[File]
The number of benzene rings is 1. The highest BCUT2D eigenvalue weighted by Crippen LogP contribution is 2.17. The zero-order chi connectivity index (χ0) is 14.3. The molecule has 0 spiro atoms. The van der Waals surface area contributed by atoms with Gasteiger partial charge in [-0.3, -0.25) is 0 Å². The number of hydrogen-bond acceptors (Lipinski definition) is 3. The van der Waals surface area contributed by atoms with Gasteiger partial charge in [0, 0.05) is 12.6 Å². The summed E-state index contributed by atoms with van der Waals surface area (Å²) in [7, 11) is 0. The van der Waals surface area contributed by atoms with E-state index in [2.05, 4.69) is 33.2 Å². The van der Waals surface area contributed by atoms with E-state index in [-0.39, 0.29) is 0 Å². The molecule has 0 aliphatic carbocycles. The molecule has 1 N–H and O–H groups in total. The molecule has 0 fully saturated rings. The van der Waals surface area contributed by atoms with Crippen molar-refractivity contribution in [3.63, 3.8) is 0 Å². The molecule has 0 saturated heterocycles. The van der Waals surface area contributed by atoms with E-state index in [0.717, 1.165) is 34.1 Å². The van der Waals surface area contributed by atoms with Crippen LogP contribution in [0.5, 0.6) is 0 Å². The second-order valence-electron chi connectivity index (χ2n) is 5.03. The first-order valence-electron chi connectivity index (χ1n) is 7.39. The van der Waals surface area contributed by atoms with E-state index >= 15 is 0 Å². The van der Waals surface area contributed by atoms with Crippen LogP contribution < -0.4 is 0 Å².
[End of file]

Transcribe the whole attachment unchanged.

The number of benzene rings is 1. The highest BCUT2D eigenvalue weighted by Crippen LogP contribution is 2.17. The zero-order chi connectivity index (χ0) is 14.3. The molecule has 0 spiro atoms. The van der Waals surface area contributed by atoms with Gasteiger partial charge in [-0.3, -0.25) is 0 Å². The number of hydrogen-bond acceptors (Lipinski definition) is 3. The van der Waals surface area contributed by atoms with Gasteiger partial charge in [0, 0.05) is 12.6 Å². The summed E-state index contributed by atoms with van der Waals surface area (Å²) in [7, 11) is 0. The van der Waals surface area contributed by atoms with E-state index in [2.05, 4.69) is 33.2 Å². The van der Waals surface area contributed by atoms with E-state index in [-0.39, 0.29) is 0 Å². The molecule has 0 aliphatic carbocycles. The molecule has 1 N–H and O–H groups in total. The molecule has 0 fully saturated rings. The van der Waals surface area contributed by atoms with Crippen molar-refractivity contribution in [3.63, 3.8) is 0 Å². The molecule has 0 saturated heterocycles. The van der Waals surface area contributed by atoms with E-state index in [0.717, 1.165) is 34.1 Å². The van der Waals surface area contributed by atoms with Crippen LogP contribution in [0.5, 0.6) is 0 Å². The second-order valence-electron chi connectivity index (χ2n) is 5.03. The first-order valence-electron chi connectivity index (χ1n) is 7.39. The van der Waals surface area contributed by atoms with E-state index >= 15 is 0 Å². The van der Waals surface area contributed by atoms with Crippen LogP contribution < -0.4 is 0 Å².